and whispered fondly, “ I have indeed secured á About a week after the invitations had been treasure in listening to your request, my best beissued, Lady Ida received a note from Florence, loved. Oh that our own Minie may walk in her stating that her mother had had an unusually paths, and give us equal comfort." serere allack of illness, and though she trusted all Mrs. Leslie only pressed his hand convulsively, danger would pass away, as it had often done be- and seemed implorin him by her looks not to fore, she dared not hope to take any part in the give utterance to the thought, however precious it intended amusements. Trusting that Florence's might be. natural anxiety had magnified her fears, Lady Ida “ Nay, you are too morbidly sensitive on this answered this note in person; and though she point, love,” he replied. “I wish I could uncould not succeed in making the young girl hope- derstand your fear, and so soothe and remove it." ful as herself, her kindly sympathy so far roused “You cannot, Edward," was the agitated reply; her drooping energies as to check the indulgence " it is peculiarly a woman's. You think of our of sorrow to which she was perhaps too naturally sweet Florence as she is to us, to Walter, to prone, and made her feel no longer incapacitated Minie; to all with whom, as a child, she assofrom serving as well as watching the beloved ciates; but my fears look beyond. She must love; invalid.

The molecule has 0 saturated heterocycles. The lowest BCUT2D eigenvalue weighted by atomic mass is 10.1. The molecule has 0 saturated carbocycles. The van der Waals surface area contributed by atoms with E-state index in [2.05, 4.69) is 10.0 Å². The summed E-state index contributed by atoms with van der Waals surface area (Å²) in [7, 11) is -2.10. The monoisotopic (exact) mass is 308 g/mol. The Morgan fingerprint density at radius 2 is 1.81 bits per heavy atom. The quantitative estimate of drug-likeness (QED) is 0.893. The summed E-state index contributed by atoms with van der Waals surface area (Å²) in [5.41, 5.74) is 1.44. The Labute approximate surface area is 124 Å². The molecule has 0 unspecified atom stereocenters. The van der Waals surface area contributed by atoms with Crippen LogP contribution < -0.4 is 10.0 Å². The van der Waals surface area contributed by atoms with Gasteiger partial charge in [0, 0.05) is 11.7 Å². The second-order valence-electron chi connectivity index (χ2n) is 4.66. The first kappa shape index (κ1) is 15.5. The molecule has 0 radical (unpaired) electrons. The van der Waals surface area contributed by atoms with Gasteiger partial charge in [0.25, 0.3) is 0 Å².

she may be loved, sought, asked for; and can we, “ Your mother will do so well, dearest Florence, dare we, permit her to enter the solemn engageI shall still have you to dance at my ball,” was ment of marriage without revealing Lady Ida's playful farewell, after no short visit ; “Wait till the evil comes," interrupted her hus,

Ida's ball,

will you

not ?"

band, affectionately kissing her. “I have no such | kiss him; then bounding from the room to conceal fearful apprehensions; and, even in such an alter that, in spite of all her assurances, in spite of even native, would act as I do now, conscientiously the still small voice of conscience sounding again believing there would be more virtue in so doing and again “You have done your duty, be happy than in condemning one so pure and good to Florence ;" still, child as she was in feeling, in suffering and misery, which the truth, however enjoyment (perhaps we should not say child, for softened, must produce."